What is IVP?
An Intravenous Pyelogram (IVP) is an x-ray examination of the kidneys, ureters, and urinary bladder. Most people are familiar with x-ray images, which produce a still picture of the body’s interior by passing small, highly controlled amounts of radiation through the body, and capturing the resulting shadows and reflections on film.
Why is IVP done?
A radiologist can use an IVP study to find the cause of a wide variety of disorders, including frequent urination, blood in the urine, or pain in the side or lower back. The IVP exam can enable the radiologist to detect problems within your urinary tract resulting from kidney stones; enlarged prostate; tumors in the kidney, ureters, or urinary bladder; and other changes.
How is the test performed?
You should tell your doctor about any allergies you have to foods or medications, as well as any recent illnesses or other medical conditions. If you are diabetic, make sure your doctor is aware of your condition and the medications you take. Women should always inform their doctor or x-ray technologist if there is any possibility that they are pregnant.
Your doctor will give you detailed instructions on how to prepare for your IVP study. You will likely be instructed not to eat or drink after midnight the night before your exam. You may also be asked to take a mild laxative (in either pill or liquid form) the evening before the procedure. Follow your doctor’s instructions.
On the day of the test……
- Please wear comfortable clothing while coming for the test.
- Please do not bring valuables such as jewelry and credit cards.
- Your test is performed by a registered technician.
- The images will be interpreted by a board-certified radiologist.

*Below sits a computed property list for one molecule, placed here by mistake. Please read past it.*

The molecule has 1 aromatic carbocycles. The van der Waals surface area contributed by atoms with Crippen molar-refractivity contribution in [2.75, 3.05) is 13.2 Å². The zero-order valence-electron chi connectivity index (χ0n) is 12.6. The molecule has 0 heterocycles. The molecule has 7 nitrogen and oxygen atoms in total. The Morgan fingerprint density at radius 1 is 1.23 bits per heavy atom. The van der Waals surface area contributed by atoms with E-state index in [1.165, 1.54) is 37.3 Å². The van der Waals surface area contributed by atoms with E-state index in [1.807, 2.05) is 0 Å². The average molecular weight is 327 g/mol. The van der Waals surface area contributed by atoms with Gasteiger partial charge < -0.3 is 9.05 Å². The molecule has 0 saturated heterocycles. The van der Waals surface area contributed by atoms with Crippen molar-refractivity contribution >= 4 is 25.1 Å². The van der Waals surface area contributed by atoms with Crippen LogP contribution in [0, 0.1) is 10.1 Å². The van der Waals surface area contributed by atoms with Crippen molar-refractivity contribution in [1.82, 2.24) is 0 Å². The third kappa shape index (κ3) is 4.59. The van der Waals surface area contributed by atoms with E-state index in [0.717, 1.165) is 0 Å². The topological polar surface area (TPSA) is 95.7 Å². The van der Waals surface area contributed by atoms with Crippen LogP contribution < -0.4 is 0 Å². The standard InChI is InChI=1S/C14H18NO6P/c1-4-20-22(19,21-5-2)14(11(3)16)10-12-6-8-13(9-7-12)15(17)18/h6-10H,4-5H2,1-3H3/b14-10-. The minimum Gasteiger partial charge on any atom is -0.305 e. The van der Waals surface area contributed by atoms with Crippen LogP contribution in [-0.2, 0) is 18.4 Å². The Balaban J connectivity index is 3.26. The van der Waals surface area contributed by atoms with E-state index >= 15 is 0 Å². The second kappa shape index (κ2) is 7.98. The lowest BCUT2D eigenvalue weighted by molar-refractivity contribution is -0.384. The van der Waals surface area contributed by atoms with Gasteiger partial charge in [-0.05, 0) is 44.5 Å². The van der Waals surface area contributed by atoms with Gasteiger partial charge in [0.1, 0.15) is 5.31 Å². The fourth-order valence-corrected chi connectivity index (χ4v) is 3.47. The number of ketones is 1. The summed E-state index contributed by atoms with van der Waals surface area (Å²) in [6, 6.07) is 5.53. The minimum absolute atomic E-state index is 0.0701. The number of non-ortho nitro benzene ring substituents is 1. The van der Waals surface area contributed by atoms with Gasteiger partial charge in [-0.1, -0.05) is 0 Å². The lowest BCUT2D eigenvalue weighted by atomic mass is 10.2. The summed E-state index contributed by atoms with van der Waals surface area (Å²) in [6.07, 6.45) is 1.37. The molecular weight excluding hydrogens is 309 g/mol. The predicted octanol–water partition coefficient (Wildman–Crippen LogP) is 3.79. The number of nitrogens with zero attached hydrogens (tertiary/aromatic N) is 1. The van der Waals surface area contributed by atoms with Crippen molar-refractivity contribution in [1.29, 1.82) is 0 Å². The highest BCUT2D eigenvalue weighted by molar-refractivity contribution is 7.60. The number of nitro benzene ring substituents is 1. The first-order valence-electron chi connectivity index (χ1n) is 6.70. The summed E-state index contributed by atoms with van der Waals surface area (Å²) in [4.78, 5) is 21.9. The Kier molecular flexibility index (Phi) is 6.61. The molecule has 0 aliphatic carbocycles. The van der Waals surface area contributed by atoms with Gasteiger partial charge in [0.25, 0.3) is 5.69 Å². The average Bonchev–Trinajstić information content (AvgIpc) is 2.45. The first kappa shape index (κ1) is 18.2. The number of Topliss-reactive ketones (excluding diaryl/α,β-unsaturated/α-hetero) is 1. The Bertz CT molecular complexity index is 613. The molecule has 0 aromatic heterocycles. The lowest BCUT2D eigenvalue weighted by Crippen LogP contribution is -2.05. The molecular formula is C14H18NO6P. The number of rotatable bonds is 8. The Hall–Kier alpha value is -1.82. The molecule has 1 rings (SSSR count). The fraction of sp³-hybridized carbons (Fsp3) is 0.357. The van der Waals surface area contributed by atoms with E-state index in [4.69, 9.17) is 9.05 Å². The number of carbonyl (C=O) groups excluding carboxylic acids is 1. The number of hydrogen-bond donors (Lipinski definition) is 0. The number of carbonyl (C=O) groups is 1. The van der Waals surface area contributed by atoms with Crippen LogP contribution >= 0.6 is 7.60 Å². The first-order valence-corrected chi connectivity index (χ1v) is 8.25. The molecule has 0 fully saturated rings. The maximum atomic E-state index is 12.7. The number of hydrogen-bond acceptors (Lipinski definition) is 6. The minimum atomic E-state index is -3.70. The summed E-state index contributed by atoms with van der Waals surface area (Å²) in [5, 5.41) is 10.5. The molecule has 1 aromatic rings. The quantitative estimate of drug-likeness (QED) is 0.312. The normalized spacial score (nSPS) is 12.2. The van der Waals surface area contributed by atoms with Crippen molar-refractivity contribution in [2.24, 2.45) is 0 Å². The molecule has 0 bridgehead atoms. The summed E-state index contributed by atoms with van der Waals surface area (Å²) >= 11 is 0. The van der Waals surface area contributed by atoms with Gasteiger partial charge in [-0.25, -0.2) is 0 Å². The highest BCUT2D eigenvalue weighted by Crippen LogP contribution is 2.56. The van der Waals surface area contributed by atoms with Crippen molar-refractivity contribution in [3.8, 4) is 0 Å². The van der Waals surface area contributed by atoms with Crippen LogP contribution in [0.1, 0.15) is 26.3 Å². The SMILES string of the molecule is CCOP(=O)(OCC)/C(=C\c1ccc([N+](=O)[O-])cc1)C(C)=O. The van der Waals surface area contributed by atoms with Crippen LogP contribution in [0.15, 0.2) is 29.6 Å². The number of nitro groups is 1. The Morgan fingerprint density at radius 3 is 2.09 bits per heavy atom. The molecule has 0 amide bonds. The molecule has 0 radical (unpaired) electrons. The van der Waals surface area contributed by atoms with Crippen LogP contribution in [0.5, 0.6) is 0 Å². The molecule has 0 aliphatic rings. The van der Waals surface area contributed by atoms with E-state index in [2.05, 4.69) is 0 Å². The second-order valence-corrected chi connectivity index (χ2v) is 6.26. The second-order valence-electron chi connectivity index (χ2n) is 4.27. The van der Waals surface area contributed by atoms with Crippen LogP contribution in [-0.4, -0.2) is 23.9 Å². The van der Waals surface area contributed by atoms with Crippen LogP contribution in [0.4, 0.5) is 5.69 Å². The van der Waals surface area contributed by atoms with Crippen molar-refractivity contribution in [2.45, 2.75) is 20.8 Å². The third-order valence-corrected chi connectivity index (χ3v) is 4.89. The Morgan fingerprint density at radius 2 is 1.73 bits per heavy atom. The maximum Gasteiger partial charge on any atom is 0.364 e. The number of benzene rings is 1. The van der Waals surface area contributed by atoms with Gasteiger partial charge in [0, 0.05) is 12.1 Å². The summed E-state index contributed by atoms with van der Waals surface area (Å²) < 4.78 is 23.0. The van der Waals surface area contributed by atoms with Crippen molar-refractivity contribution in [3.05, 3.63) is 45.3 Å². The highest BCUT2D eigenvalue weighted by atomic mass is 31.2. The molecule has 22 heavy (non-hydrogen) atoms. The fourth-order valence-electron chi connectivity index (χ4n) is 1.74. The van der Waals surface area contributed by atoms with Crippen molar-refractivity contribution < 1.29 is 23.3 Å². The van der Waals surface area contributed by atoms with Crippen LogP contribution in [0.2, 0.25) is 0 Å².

During the test….
An IVP examination is usually done on an outpatient basis. The patient is positioned on the table, and a contrast material is injected, usually in a vein in the patient’s arm. Images are taken before and after the injection of the contrast material. As the contrast material is processed by the kidneys, a series of images is captured.
A typical IVP study usually takes about an hour.
After the test….
You will be able to resume your usual activities. Date and time for the collection of the report shall be communicated to you. Your physician will discuss the test results with you.
Are there any risks associated with the test?
Aside from a minor sting from the injection of contrast material, an IVP causes no pain. When the contrast material is injected, some people report feeling a flush of heat and, sometimes, a metallic taste in the mouth. These common side effects usually disappear within a minute or two and are no cause for alarm. Some people experience a mild itching sensation.
If it persists or is accompanied by hives, the itch can be treated easily with medication. In rare cases, a patient may become short of breath or experience swelling in the throat or other parts of the body. These can be indications of a more serious reaction to the contrast material that should be treated promptly, so tell the radiologist immediately if you experience these symptoms.
During the imaging process, you may be asked to turn from side to side and to hold several different positions, to enable the radiologist to capture views from several angles. Near the end of the exam, you may be asked to empty your bladder so that an additional film can be taken of your urinary bladder after it empties.
The contrast material used for IVP studies will not discolor your urine or cause any discomfort when you urinate. If you experience such symptoms after your IVP exam, they are likely to indicate some other problem. Let your doctor know right away.
For more information please contact